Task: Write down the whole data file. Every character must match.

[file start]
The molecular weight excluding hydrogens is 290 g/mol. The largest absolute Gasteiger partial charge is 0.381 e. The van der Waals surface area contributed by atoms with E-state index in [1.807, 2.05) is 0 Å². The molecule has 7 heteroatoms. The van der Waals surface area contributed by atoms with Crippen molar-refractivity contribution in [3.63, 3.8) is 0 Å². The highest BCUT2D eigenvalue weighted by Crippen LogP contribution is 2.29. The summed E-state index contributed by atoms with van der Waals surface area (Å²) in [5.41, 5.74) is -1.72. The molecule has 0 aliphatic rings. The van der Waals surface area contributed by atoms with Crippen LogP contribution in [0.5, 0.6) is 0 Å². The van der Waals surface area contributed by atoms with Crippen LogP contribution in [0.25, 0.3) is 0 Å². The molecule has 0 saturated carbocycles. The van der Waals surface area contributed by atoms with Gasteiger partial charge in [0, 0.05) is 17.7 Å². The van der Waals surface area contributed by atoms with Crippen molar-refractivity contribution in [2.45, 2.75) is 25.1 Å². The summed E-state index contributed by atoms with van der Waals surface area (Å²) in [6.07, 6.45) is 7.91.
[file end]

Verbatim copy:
The molecular weight excluding hydrogens is 290 g/mol. The largest absolute Gasteiger partial charge is 0.381 e. The van der Waals surface area contributed by atoms with E-state index in [1.807, 2.05) is 0 Å². The molecule has 7 heteroatoms. The van der Waals surface area contributed by atoms with Crippen molar-refractivity contribution in [3.63, 3.8) is 0 Å². The highest BCUT2D eigenvalue weighted by Crippen LogP contribution is 2.29. The summed E-state index contributed by atoms with van der Waals surface area (Å²) in [5.41, 5.74) is -1.72. The molecule has 0 aliphatic rings. The van der Waals surface area contributed by atoms with Crippen LogP contribution in [0.5, 0.6) is 0 Å². The van der Waals surface area contributed by atoms with Crippen LogP contribution in [0.25, 0.3) is 0 Å². The molecule has 0 saturated carbocycles. The van der Waals surface area contributed by atoms with Gasteiger partial charge in [0, 0.05) is 17.7 Å². The van der Waals surface area contributed by atoms with Crippen molar-refractivity contribution in [2.45, 2.75) is 25.1 Å². The summed E-state index contributed by atoms with van der Waals surface area (Å²) in [6.07, 6.45) is 7.91.